"So, this is what I was thinking," Sheridan moved in for the kill. "As you and Dad aren't interested in buying an apartment in Tangier – er, I mean engaging in pro-active intergenerational succession planning – I thought perhaps you might to like to come in with me and join the bitcoin party. The price varies a lot, but that's where I – I mean we – can make money. Buying and selling and winning every time."

Sheridan was palpably excited. After all this was the future and his mother was always saying how concerned she was about his future. Mrs Rock stopped looking around, leaned towards him over the table. His excitement grew. "Do you have any bitcoins on you dear?" she whispered. "That you could show me?" "Um, no," said Sheridan. "I mean they don't really exist in a physical sense. The whole idea is that you trade them online and use logarithms to mine them."

"So they don't exist but you can mine them? With log-a-somethings?" Mrs Rock looked bewildered again. Last year had been bad enough with Sheridan's idea of buying a flat in Tangier that she and Mr Rock would never live in. At least she knew what an apartment was, even if it was on Boulevard Pasteur in Tangier. But really, buying non-existent coins on the interweb thing. This was really taking the biscuit. She finished her beer and refilled the glass from her son's bottle of Marques de Caceres. She needed something medicinal and besides, from the way he was talking, she felt he'd probably had quite enough. It was just like all that "surfing" that Sheridan claimed he did – when she knew he was at home in his flat! Perhaps his father was right. He did need to get out more.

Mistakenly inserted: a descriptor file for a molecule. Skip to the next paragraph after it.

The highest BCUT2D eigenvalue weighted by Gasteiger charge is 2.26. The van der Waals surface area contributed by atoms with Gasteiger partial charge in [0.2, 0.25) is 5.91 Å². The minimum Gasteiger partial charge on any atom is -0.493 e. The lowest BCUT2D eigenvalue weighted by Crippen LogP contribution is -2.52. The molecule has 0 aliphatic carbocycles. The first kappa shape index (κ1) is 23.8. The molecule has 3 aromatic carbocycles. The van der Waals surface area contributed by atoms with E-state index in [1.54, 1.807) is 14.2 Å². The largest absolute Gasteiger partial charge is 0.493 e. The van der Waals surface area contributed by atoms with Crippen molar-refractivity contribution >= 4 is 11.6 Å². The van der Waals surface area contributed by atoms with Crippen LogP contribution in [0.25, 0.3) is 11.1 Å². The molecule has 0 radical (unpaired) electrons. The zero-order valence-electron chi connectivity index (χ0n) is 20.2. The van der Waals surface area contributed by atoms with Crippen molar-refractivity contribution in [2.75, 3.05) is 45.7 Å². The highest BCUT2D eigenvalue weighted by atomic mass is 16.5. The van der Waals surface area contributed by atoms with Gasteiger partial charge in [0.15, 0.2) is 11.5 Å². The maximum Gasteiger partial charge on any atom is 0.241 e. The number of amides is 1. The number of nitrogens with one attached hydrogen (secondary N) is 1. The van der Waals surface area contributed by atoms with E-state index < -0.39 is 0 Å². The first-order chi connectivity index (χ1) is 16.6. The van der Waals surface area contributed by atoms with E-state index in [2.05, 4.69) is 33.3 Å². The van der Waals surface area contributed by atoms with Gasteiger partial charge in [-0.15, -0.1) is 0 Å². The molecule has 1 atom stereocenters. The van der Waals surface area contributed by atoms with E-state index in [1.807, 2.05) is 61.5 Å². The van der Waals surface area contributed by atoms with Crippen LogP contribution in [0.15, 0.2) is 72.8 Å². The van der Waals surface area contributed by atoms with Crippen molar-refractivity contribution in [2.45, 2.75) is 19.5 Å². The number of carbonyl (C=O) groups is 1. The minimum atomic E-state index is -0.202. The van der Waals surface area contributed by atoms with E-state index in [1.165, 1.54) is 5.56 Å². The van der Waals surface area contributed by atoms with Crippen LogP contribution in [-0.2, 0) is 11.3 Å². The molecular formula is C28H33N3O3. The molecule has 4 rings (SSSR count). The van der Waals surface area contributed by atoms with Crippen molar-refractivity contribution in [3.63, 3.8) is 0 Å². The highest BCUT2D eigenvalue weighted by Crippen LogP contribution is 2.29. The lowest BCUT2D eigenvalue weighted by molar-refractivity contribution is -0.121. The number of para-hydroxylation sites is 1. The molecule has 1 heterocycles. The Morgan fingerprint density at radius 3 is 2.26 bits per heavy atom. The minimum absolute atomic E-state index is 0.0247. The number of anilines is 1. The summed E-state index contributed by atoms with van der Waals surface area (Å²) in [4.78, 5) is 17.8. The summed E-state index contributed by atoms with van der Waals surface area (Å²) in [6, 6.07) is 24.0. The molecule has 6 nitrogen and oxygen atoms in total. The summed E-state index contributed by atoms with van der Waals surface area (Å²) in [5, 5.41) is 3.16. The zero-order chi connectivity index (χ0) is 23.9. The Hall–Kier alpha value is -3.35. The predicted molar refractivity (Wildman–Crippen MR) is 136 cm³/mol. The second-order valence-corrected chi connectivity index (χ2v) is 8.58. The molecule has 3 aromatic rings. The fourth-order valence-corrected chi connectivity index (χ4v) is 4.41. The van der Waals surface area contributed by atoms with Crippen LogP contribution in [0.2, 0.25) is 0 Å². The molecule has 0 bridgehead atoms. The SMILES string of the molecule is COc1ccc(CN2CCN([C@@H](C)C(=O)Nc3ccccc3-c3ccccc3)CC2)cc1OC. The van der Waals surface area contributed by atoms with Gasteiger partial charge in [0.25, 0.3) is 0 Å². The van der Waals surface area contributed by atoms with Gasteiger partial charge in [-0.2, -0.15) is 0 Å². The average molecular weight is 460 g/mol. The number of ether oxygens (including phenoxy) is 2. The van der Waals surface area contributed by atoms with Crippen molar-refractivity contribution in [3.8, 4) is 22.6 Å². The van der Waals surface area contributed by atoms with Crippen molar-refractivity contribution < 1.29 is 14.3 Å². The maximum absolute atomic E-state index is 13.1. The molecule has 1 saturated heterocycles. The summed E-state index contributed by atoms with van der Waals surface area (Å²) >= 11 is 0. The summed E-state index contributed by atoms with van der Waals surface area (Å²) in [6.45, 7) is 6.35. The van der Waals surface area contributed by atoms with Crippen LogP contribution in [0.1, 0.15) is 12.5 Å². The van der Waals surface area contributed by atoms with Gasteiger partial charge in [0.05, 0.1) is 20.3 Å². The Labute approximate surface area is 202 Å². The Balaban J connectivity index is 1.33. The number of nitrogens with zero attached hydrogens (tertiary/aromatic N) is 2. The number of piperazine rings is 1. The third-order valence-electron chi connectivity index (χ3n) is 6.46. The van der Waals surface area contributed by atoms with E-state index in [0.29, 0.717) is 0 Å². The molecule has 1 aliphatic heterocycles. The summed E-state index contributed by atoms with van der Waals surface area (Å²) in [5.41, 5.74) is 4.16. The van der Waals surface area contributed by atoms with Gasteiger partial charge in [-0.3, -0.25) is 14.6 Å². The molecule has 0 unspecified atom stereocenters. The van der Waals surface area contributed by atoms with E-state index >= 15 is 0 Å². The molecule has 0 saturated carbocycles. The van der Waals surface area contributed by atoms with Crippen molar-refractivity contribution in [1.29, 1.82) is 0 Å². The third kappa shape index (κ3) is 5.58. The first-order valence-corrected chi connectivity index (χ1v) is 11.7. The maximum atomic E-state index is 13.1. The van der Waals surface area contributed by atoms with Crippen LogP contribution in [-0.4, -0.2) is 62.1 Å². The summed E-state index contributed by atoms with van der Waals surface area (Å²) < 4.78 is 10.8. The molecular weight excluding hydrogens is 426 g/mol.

She gulped down the wine in one go. "Well, dear, it's been a lovely lunch – thank you". She was sure she had just felt the ship move. Sunborn – son born. There must be something in that. In truth it was hugely impressive but she was quite happy when Sheridan walked her down the gangplank and back on to dry land. When she bade him farewell she reflected that she was just as confused as ever about her finances. Nevertheless, she smiled, despite the strange course that lunch had taken, she no longer felt unwell. And, she was glad to see, that chap in the specs from the magazine had sent her another Christmas card. Ah yes, the message inside was very reassuring ...

"With season's greetings and best wishes for a healthy and prosperous New Year 2015, on behalf of all the staff at Sovereign in Gibraltar".

Originally published by Gibraltar Magazine, December 2014.

The content of this article is intended to provide a general guide to the subject matter. Specialist advice should be sought about your specific circumstances.